Conclusions

In summary, the population-based cohort of persons in care for HIV created from linked administrative health databases and a validated case-finding algorithm provided quality data on trends in the burden of HIV. With deaths among persons treated for many years now mainly due to causes other that AIDS [10] linkage with the death database is required to fully assess mortality risks. The benefits of public health initiatives in screening and prevention are evident in the declining trend in in-care incidence rates for younger adults, though most of this reduction is associated with sustained lower incidence rates in younger adults compared to those born in the 1960s. Health care benefits from improved treatments are also apparent as mortality rates continued to decline despite an aging cohort, though further increases in LE will be moderate as LE approaches that of the general population. Additional screening targeting older adults at risk for HIV transmission could potentially save 1 additional year of life per person entering care after the age of 40 (Tab G in S1 Tables). Use of lower age limits for the open-end age group (such as using a 55+ open-end age group) in an abridged life table calculation of LE significantly overstates LE and is not recommended. Rather, calculation of mortality rates stratified by time since entry (diagnosis or starting cART) and use of mortality rates for older age groups even with a smaller population size or extrapolation of mortality rates to these older age groups is recommended. The Chiang II method easily accommodated input of stratified mortality rates and extrapolation of excess mortality rates.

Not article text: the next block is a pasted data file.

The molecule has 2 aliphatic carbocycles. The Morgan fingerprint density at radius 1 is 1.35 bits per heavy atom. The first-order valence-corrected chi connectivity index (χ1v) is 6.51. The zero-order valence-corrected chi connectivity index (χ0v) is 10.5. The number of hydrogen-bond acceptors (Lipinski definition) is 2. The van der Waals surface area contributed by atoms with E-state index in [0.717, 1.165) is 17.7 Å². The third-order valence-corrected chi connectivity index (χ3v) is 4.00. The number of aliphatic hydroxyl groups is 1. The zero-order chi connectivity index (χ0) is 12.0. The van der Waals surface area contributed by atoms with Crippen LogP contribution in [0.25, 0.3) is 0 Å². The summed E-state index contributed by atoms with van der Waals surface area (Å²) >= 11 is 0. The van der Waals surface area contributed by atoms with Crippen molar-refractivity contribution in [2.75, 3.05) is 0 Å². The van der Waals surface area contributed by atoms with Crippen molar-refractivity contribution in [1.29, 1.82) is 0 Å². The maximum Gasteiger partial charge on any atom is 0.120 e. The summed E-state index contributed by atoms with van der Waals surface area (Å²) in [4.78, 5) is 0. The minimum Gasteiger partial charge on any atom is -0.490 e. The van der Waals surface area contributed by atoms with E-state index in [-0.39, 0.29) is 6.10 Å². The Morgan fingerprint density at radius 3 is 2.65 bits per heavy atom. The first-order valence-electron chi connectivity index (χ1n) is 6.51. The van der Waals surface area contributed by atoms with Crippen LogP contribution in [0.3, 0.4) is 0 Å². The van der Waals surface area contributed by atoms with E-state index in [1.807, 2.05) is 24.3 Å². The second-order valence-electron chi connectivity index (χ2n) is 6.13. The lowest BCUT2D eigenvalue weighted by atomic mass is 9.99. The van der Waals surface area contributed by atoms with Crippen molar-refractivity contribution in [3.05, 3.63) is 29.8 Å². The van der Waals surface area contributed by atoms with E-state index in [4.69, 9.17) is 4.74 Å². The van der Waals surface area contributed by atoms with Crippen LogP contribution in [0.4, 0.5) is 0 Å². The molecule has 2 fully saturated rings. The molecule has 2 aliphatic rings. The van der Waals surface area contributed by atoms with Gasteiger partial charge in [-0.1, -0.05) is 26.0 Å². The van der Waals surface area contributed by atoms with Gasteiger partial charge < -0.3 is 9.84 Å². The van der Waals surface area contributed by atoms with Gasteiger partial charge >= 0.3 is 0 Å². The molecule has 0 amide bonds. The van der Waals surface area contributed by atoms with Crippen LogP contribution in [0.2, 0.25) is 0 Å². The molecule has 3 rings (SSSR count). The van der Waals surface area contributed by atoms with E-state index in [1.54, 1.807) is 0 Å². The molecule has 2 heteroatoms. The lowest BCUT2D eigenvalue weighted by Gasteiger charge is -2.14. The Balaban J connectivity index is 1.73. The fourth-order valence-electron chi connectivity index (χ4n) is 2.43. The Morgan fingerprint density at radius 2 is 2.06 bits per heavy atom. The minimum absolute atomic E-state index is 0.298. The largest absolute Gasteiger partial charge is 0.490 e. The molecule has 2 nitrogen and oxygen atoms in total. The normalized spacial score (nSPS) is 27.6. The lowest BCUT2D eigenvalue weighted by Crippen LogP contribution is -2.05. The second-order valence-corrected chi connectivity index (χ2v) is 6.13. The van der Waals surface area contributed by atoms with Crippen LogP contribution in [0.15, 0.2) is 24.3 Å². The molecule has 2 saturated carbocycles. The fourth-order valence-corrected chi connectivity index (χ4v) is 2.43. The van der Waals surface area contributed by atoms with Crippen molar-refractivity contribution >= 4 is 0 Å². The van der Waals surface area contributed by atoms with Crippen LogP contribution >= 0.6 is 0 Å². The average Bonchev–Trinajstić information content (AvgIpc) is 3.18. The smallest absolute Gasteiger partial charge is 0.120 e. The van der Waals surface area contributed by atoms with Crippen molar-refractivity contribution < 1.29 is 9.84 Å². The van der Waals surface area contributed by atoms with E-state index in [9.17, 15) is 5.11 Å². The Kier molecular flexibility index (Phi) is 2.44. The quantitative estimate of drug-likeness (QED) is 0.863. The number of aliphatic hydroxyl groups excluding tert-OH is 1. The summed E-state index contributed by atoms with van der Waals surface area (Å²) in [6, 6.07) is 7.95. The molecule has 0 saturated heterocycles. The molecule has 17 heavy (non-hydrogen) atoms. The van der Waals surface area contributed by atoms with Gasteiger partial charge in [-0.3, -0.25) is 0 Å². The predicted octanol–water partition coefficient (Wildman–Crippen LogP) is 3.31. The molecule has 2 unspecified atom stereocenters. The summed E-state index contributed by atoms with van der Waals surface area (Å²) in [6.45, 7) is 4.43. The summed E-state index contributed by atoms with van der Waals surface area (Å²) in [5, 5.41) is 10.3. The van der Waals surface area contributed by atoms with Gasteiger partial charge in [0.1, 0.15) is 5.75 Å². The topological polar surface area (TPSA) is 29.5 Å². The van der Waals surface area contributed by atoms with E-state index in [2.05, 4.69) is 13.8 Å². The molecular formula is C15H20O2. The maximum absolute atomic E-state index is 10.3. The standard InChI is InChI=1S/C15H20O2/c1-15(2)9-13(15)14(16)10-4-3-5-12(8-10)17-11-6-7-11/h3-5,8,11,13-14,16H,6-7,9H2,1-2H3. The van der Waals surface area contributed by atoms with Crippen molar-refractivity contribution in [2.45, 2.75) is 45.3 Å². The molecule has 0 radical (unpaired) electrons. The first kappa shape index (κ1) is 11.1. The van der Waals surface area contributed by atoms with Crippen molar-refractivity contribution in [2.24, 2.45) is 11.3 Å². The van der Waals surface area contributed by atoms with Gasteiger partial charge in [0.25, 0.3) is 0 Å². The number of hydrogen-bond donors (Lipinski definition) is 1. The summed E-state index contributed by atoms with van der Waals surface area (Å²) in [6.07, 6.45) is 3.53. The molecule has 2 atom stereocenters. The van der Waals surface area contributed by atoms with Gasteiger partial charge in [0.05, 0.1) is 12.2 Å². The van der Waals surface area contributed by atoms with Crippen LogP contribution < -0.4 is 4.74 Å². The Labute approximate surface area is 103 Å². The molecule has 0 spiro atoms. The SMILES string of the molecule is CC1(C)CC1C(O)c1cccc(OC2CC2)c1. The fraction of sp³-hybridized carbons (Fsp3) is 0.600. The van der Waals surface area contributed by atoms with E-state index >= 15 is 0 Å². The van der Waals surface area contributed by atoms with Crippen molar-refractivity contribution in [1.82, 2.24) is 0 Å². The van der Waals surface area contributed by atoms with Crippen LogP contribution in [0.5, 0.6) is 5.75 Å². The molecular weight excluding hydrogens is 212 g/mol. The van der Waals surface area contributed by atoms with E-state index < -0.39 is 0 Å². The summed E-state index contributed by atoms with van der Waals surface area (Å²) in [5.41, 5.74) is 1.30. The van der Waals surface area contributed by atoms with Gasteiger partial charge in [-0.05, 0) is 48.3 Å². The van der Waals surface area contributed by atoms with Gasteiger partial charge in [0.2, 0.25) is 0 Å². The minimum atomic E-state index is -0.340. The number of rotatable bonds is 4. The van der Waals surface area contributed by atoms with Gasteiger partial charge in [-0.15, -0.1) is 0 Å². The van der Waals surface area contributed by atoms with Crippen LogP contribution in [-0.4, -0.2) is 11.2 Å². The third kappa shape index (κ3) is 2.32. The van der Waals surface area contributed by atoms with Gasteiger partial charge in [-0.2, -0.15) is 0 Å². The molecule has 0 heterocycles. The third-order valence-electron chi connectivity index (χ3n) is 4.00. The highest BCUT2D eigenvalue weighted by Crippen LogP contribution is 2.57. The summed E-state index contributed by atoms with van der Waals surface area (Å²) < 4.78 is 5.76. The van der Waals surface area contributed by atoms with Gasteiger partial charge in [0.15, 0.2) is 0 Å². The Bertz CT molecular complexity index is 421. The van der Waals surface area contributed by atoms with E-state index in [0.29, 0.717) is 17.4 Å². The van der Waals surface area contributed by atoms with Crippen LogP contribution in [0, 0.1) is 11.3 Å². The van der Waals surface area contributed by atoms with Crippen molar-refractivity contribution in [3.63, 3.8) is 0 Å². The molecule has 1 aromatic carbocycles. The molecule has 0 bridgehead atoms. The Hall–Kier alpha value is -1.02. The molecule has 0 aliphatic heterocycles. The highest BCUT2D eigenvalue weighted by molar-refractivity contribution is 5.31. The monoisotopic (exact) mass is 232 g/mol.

Supporting information

S1 Tables. Excel workbook with supporting tables and data corresponding to figures.

https://doi.org/10.1371/journal.pone.0195031.s001

(XLSX)

S1 Zip File. SAS macros, sample program and documentation.

https://doi.org/10.1371/journal.pone.0195031.s002

(ZIP)

Acknowledgments

The authors acknowledge the support provided by the Institute for Clinical Evaluative Sciences (ICES). This study made use of de-identified data from the ICES Data Repository, which is managed by ICES with support from its partners: Canada's Strategy for Patient-Oriented Research (SPOR), the Ontario SPOR Support Unit, the Canadian Institutes of Health Research (CIHR) and the Government of Ontario. The opinions, results and conclusions reported are those of the authors. No endorsement by ICES or any of its partners is intended or should be inferred.